Thanks for reading my musings,

(Before everyone shoots off posts asking how I can condone the slavery inherent within the Seanchan society, take a deep breath. I am not refereing to the characteristics of the Seanchan society. Rather, I am refering to RJ's creation of them a a literary people. He wanted a society whose answer to how channelers are treated are to consider them more animal than human. This is in contrast to other parts of the world where channelers are honored members of society (e.g. Tar Valon, Aiel Waste and the Sea Folk) or tepidly tolerated (e.g. Tear).)
Stefan Mitev
39. Bergmaniac
Some of the damane have the talent to make a'dam, it was mentioned in TGH when Egwene got captured by the Seanchan and was told:
"Perhaps you will be one of those who has the ability to make a’dam. If so, you will be pampered, you may rest assured".
Hugh Arai
40. HArai
AndrewB@38: The Seanchan test damane to see if they can learn to make a'dam. So long as one damane is able the a'dam supply can be maintained. Look how Elayne churns out ter'angreal for entering T'A'R, and she figured it out without any training. Considering how important a'dam are to their society, I don't see why it would be a surprise they have ample numbers of them.
Alice Arneson
41. Wetlandernw
AndrewB - The Seanchan know how to make a'dam; although we're not given much detail, it's fair to extrapolate from the text that they are made by damane who have the talent for making ter'angreal. This may not be the same as Elayne's Talent for copying; it may be a specific set of weaves that can be taught to those damane who have adequate strength in particular elements. It could be that it's the task given to damane who are really lame at fighting and can't make Sky Lights. It could be... a number of different things. We only know that they do make them. We've also been told that the Seanchan only know how to make one ter'angreal. (Which, of course, begs the question of where the Bloodknives rings come from... which I hope we'll find out in AMoL, but we can leave that for discussion in TGS.)
Alice Arneson
42. Wetlandernw
Gee, nothing like a flood of simultaneous answers!
Anthony Pero
43. anthonypero
Lacile wasn't touching Rolan. She was touching another of the Mera'din. Faile was sayng that if Rolan decided not to let them go, then Lacile was hedging her bets with the other guy.
Tess Laird
44. thewindrose
Gentleman Farmer at 22
Which leads to the question, whether part of the spill-over of colours was a similar spill through the tri-pod of the madness and darkness to be siphoned off and diluted by Perrin and Mat.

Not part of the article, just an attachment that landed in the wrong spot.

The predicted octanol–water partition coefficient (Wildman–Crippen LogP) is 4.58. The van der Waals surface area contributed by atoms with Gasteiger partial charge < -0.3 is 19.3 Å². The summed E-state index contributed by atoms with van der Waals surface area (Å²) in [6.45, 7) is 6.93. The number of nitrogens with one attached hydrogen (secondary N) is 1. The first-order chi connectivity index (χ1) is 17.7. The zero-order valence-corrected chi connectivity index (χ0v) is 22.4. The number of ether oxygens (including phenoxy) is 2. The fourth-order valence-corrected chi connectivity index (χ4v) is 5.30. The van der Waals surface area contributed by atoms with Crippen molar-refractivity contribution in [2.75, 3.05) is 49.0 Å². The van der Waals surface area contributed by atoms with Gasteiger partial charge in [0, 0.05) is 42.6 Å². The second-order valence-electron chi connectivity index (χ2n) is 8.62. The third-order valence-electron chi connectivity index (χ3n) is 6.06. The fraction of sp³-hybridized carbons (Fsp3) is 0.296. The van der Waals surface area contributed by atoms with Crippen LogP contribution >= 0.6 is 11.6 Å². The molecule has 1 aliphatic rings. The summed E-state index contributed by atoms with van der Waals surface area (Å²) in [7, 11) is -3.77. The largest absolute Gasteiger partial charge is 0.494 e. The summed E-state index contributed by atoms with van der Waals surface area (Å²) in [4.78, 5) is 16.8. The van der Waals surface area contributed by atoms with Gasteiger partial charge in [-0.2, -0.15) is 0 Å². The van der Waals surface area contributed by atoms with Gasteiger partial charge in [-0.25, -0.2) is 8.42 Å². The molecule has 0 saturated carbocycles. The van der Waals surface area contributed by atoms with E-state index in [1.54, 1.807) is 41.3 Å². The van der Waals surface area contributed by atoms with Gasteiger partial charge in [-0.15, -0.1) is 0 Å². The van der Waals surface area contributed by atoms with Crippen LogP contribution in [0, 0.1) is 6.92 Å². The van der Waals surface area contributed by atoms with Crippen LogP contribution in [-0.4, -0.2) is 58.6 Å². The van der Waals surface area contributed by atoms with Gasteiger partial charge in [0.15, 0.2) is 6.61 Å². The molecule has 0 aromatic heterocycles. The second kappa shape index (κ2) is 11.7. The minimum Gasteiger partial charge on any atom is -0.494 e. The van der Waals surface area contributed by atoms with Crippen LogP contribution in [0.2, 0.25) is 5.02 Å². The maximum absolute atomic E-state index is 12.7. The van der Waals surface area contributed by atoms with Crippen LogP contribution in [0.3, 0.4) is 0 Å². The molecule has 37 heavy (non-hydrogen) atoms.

That is a very interesting idea. I don't know if we will see to much in aMoL, but I will keep it in mind for the rest of KoD, tGS and ToM.

Yay , Tam is back! I like this:
"Longbows, raise! On my signal!" Tam shouted. "Longbows, raise! On my signal!"
Perrin shook his head. It was too soon. Thousands of bowstrings snapped behind him. Arrows arced over his head. The sky seemed black with them. Seconds later another flight followed, then a third. Fireballs burned swathes through them, but it was still thousands of arrows that fell in a deadly hail onto the Shaido. Of course. He had forgotten to factor in the bowmen's elevation. That gave them a little more distance. Trust Tam to see it right away.

Good thing Perrin got Tam! Even more so when he decided to hare off on his own into the battle.

j p
45. sps49
It just occurred to me- I wonder if it already has to others, long ago- but I wonder how the captured Aiel will fare as damane.

Most of the coercion (not all) is negative reinforcement via perceived pain. Will any of the Shaido Wise Ones simply laugh? Will any notice the collar opening points and just endure the suffering to open it and attempt an escape?

I dislike most of the Shaido presented onscreen, especially the Wise Ones, but there is a possibility of some cool redemption coming up. Offscreen, at least.
Alice Arneson
46. Wetlandernw
sps49 @45 - Funny you should say that... I don't know that it's been discussed much on this forum, but MasterAlThor and I were chatting about it a couple months ago via shoutbox. Now I'd be interested in hearing what others think.